Doldrums in currency markets unnerves investors

Strategists and traders who make a livelihood from market moves, utter calm can be disconcerting. And extreme calm is what they have. Major exchange rates are fixed in their deepest slumber for years, prompting comparisons to the tranquil period before the 2008 financial crisis along with a good deal of hand-wringing over when action might return.

With gauges of expectations for price, swings have foundered. MUFG’s FX Volatility index for major currencies fell to its lowest point since 2014 last week, which makes current conditions analogous to a 10-month period in 2006 and 2007. The euro dipped under $1.12 this week, but only just, having bobbed just above that point since November. The pound is bound around $1.29. The dollar is fixed just beneath Y112 against the yen. With the most distinguishing quality of FX markets thus far in 2019 is the abnormally low volatility. The spell of sleepiness intensified after the US central bank approved a hiatus in its rate-raising cycle in March, implying that it would not bump up rates again for the rest of the year.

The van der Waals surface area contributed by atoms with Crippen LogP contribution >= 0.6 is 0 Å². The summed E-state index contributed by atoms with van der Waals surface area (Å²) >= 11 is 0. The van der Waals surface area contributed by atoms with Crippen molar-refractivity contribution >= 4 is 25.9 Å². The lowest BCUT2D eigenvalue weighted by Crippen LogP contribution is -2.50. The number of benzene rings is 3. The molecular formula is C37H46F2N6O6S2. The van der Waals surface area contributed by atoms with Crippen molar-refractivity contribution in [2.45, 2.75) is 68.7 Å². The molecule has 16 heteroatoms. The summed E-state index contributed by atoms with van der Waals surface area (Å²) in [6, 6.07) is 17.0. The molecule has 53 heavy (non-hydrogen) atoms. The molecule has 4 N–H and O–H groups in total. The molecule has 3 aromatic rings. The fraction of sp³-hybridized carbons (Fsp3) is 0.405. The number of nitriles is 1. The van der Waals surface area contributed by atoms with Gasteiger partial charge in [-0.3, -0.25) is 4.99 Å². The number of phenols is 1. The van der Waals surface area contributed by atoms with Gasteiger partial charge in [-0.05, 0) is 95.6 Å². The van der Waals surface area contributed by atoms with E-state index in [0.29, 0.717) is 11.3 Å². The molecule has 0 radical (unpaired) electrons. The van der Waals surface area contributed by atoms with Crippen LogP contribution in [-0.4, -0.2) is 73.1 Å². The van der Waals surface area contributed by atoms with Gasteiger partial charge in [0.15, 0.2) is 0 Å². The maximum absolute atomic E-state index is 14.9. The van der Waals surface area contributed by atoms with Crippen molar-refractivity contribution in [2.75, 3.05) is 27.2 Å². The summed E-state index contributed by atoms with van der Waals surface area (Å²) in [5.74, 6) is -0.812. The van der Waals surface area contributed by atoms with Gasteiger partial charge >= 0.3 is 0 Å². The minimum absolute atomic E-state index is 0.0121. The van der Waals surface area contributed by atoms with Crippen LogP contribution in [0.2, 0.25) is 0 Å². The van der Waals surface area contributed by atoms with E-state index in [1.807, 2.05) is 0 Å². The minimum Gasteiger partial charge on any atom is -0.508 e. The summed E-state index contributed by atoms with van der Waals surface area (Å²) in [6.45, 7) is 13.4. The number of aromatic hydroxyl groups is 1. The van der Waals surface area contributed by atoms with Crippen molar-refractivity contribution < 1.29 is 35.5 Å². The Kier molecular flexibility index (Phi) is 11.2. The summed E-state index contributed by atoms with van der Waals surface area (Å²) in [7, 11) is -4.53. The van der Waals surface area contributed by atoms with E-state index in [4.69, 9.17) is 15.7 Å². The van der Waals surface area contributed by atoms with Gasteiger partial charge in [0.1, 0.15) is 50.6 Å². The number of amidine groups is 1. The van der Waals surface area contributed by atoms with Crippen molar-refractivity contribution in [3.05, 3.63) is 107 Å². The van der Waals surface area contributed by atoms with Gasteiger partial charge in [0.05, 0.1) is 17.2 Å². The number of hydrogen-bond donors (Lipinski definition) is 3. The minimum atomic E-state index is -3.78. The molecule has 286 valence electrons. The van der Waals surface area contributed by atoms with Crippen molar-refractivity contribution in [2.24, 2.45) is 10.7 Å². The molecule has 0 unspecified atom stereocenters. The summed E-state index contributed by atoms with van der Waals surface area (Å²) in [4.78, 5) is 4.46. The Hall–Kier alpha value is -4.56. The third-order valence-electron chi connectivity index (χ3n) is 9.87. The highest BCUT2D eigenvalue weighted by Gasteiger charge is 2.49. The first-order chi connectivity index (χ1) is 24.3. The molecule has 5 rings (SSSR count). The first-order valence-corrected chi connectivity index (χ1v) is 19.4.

This dovish turn, blended with simmering concerns about the prospect of a global deterioration, means that other leading central banks have likewise turned wary, prolonging the prospect of policy moves. Some traders are indeed missing the relative thrills of Brexit. After the initial March 29 deadline for the UK’s leaving the EU was pushed back to October, apprehensions about the hazards of a “hard” exit have been assuaged. Before that postponement, contracts betting on fluctuations in the pound’s exchange rate were prevalent, as companies and investors seeking to profit from, or hedge against, subsequent shifts in sterling. By mid-April, these decreases were to a substantial extent worthless as the suspension removed immediate risks.

Macro currency funds are down 2 per cent on average in the first three months of this year. A considerable decline after a flat 2018 and a sequence of modest single-digit returns in the preceding four calendar years. Some emerging-markets currencies have likewise increased some interest from bored G10 traders. These currencies come with higher interest rates, which traders can benefit by selling currencies like the euro or the yen and acquiring those with higher yields. This so-called “carry trade” relies on low volatility, as abrupt shifts in prices can remove returns from the differences in interest rates. The protracted, extraordinarily low volatility also means you receive a persistent drip of inflows into high-yielding currencies in the emerging markets.